The grant will also consider if two artists would like to apply as a team offering two interconnected/conjoined proposals (for instance, one proposal supplementing the other, or one could be a photo-based work and the other a video work).

The four awardees can choose to work independently or collaborate with each other and take their projects forward.

In support of their proposal, applicants should submit an ongoing body of work or have a folio of work from a similar genre to supplement their written proposal.

No single-image works will be considered for the grant. Your submission should be a series from one body of work/project. 

The grant is towards the production of the work and should include a reasonable fee for the artist. Every proposal will be required to present a detailed timeline and how the artist intends to spend the grant amount on the basis the production timeline.

Exhibition/presentation costs, including printing, framing, installation, invigilation and interpretation, will be determined and met by the curating organisations, subject to available resources.  

In consultation with the artists, work created and submitted will be used for promoting the grant via social media, newsletters, video and traditional media. Awarded artists will be expected to provide material from their project and remain available for interviews with the media and with CPB Foundation and Diffusion/Ffotogallery social platforms. The organisers' and granters' websites will also serve as a portal for collating the processes and outcome of the entire project.

Exhibition of final works at either Diffusion 2021 or CPB will be designed basis available funding and venues in conversation with artists. 

By applying to this grant, applicants implicitly agree to abide by the grant terms and conditions and keep to timelines specified. Failure to reach milestones or participate in follow up communication may result in withdrawal of further grant funding.

Should the production of the work require more time and the artist-awardee is unable to meet the deadline due to health reasons or unforeseen circumstances, the artist should contact the grants committee immediately on [email protected]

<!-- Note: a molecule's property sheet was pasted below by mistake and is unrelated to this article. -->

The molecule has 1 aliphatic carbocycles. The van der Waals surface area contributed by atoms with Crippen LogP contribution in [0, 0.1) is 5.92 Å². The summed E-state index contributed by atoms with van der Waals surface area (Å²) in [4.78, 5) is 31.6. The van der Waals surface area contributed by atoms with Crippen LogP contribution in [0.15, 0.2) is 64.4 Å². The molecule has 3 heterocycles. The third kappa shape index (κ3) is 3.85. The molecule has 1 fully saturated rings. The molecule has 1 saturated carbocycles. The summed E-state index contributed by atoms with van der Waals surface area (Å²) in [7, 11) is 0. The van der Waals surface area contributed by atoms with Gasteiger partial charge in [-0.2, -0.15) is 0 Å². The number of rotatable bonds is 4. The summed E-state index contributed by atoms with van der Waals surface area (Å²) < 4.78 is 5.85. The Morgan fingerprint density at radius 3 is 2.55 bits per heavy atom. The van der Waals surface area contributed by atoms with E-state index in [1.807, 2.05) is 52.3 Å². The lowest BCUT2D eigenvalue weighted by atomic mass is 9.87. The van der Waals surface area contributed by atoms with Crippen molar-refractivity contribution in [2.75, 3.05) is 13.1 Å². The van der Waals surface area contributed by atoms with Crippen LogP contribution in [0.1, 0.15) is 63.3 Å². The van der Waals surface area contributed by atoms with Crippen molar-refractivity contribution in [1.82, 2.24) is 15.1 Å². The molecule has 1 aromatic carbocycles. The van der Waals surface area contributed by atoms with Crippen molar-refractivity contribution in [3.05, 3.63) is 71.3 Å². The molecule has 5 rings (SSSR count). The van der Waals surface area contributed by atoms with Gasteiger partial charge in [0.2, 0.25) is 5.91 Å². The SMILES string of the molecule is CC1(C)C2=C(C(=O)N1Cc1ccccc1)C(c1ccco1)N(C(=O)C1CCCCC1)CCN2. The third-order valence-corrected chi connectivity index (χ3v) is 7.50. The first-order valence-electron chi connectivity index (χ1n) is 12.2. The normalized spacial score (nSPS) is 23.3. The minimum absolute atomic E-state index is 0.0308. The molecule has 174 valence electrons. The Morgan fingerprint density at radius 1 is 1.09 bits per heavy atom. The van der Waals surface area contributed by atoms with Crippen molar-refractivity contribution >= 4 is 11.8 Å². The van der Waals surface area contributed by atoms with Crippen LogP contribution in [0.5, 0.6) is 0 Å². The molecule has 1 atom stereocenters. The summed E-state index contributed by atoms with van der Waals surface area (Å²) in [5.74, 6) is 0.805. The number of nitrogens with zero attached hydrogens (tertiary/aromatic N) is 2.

• Open call announcement – June 15, 2020

  • Application deadline: September 30, 2020

  • Shortlist announcement - 7 October, 2020

  • Announcement of 4 finalists + virtual announcement ceremony : October 24, 2020

  • Period to produce work: 15 November 2020 – 15 May 2021

  • Final presentation of works to jury - 22 May 2021

  • Virtual Public presentation with Jurors+CPBF+Diffusion of the works produced and discussion - 29 May 2021

  • Diffusion: Cardiff International Festival of Photography: Launch event Sep/Oct 2021


  • Written proposal of max 500 words about the proposed project for the theme 'Imagining the Nation State' in PDF format

  • A set of max 20 images from the same body of work pertaining to the proposal. If you do not have images for the proposed project, please share 20 images from a relevant, previous body of work for the jury's perusal. 

  • Alternatively, video work can also be submitted with a link to the video, with password details if required. It can also be shared in a low resolution via a transfer site to [email protected]

  • Images to be shared in 100dpi 1000 pixels on the longer side as separate JPEGs (not as one PDF)

  • Detailed budget proposal with timelines to be submitted in PDF format

  • Detailed bio of the applicant with contact details, current residential address, previous work links and showcase trajectory to be submitted in PDF format

  • Images/video + project proposal + budget statement + bio to be shared in one folder named as: "your name-surname_INSG2020" to [email protected] with the subject line as: "your name-surname_INSG2020" to [email protected]